Food Safety Magazine

Solutions On Demand | August/September 2013

A Unique Approach for Feed Analysis

By Thermo

A Unique Approach for Feed Analysis

Sometimes, innovation in an approach is as important as innovation in a product. When scientists at Thermo Fisher Scientific faced the challenge of analyzing four types of antibiotics from dried distillers grains with solubles (DDGS), they realized some creative thinking would be needed. Penicillin G, erythromycin, and virginiamycin S1 and M1 are the four major antibiotics used in ethanol production. They belong to different antibiotic classes that include β-lactams, macrolides and streptogramins. Extraction and separation of these chemically diverse antibiotics has proved difficult—especially because they lack good chromophores.

DDGS, the dried remains of ethanol production from corn, is a valuable commodity as a feed supplement for livestock and poultry because it is rich in protein, fat, minerals and vitamins. During corn fermentation, a mixture of antibiotics is added to prevent bacterial growth, which reduces ethanol yield. These antibiotics can end up in the DDGS which is fed to animals. The U.S. FDA regulates drugs and ingredients used in feed production and has raised concern about levels of antibiotics in DDGS.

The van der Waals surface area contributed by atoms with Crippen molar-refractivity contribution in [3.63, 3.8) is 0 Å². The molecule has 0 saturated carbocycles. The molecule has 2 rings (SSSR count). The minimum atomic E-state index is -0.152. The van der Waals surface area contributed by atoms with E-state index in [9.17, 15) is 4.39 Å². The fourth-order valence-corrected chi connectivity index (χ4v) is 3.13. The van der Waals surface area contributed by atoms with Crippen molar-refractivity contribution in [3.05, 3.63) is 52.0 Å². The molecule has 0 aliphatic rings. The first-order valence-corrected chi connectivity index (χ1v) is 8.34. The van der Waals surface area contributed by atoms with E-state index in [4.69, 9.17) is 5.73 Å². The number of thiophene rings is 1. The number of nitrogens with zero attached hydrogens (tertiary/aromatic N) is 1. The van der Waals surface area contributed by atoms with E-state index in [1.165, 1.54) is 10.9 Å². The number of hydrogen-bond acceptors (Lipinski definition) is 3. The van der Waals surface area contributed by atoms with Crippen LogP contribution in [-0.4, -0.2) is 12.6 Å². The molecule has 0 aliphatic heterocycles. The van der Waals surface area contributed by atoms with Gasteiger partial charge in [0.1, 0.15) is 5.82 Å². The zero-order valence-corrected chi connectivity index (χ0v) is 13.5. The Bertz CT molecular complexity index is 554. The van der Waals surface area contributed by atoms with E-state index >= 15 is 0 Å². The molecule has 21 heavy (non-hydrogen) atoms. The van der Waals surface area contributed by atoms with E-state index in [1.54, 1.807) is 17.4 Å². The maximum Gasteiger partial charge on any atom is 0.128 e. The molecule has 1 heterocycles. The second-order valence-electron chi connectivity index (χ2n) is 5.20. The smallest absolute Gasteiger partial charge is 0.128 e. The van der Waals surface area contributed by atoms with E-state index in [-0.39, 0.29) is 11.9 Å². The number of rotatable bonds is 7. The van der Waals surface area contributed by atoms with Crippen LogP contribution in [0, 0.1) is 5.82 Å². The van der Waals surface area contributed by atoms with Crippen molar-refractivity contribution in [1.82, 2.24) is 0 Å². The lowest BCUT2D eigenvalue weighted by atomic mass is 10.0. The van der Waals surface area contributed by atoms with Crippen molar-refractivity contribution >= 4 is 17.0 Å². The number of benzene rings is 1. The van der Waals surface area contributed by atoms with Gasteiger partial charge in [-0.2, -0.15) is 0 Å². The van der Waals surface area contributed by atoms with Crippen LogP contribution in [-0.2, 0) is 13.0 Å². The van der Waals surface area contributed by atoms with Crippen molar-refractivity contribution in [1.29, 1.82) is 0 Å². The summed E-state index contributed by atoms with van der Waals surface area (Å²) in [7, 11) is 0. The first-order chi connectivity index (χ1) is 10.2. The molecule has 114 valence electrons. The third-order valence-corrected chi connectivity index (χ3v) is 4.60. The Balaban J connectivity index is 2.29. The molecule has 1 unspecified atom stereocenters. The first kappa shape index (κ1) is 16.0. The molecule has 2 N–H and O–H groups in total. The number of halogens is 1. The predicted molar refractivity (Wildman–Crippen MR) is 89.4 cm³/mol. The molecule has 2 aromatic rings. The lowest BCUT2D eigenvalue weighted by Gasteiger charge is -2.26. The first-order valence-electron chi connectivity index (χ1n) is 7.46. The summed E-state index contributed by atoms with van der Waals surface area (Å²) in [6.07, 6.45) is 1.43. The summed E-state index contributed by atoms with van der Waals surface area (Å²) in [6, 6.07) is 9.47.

Thermo Fisher created a method to extract and separate these antibiotics using a column designed for fast, high-resolution separations of peptides and biological macromolecules. The Thermo Scientific™ Acclaim™ 300 C18 column, which was used in a volatile mobile phase, has wide pores which allow better chromatography than narrow pore columns typically used for antibiotic separations. In addition to an atypical column choice, the method pairs HPLC separation using the Thermo Scientific™ Dionex™ UltiMate™ 3000 RSLC system with the Thermo Scientific™ Dionex™ Corona™ ultra RS™ Charged Aerosol Detector, a universal detector capable of measuring non-volatile and semi-volatile compounds. Charged aerosol detection requires no chromophores for analyte detection and, with sub-nanogram sensitivity, is ideal for measuring these antibiotics at trace levels.

To learn more about this unique method, download the complete application note Determination of Virginiamycin, Erythromycin, and Penicillin in Dried Distillers
Grains with Solubles at www.thermoscientific.com/foodsafetyinsider.